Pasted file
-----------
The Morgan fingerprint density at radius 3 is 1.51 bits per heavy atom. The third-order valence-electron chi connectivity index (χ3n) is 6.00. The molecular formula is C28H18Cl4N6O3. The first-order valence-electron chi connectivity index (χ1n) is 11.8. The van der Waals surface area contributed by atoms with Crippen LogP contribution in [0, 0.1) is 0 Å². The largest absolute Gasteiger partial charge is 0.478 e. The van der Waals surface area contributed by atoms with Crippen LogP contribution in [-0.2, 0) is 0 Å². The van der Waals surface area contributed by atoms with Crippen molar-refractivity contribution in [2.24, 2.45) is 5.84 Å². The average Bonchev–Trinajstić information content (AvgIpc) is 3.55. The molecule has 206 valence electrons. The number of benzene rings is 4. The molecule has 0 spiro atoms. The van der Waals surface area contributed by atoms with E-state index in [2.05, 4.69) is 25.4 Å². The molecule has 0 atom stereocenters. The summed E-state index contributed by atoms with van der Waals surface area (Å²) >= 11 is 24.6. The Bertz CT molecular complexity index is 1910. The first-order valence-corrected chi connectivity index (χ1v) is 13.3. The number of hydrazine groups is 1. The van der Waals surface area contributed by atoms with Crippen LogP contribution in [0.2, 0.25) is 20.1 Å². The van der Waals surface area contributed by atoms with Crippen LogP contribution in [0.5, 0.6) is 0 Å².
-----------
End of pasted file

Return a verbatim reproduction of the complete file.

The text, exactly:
The Morgan fingerprint density at radius 3 is 1.51 bits per heavy atom. The third-order valence-electron chi connectivity index (χ3n) is 6.00. The molecular formula is C28H18Cl4N6O3. The first-order valence-electron chi connectivity index (χ1n) is 11.8. The van der Waals surface area contributed by atoms with Crippen LogP contribution in [0, 0.1) is 0 Å². The largest absolute Gasteiger partial charge is 0.478 e. The van der Waals surface area contributed by atoms with Crippen LogP contribution in [-0.2, 0) is 0 Å². The van der Waals surface area contributed by atoms with Crippen molar-refractivity contribution in [2.24, 2.45) is 5.84 Å². The average Bonchev–Trinajstić information content (AvgIpc) is 3.55. The molecule has 206 valence electrons. The number of benzene rings is 4. The molecule has 0 spiro atoms. The van der Waals surface area contributed by atoms with E-state index in [2.05, 4.69) is 25.4 Å². The molecule has 0 atom stereocenters. The summed E-state index contributed by atoms with van der Waals surface area (Å²) >= 11 is 24.6. The Bertz CT molecular complexity index is 1910. The first-order valence-corrected chi connectivity index (χ1v) is 13.3. The number of hydrazine groups is 1. The van der Waals surface area contributed by atoms with Crippen LogP contribution in [0.2, 0.25) is 20.1 Å². The van der Waals surface area contributed by atoms with Crippen LogP contribution in [0.5, 0.6) is 0 Å².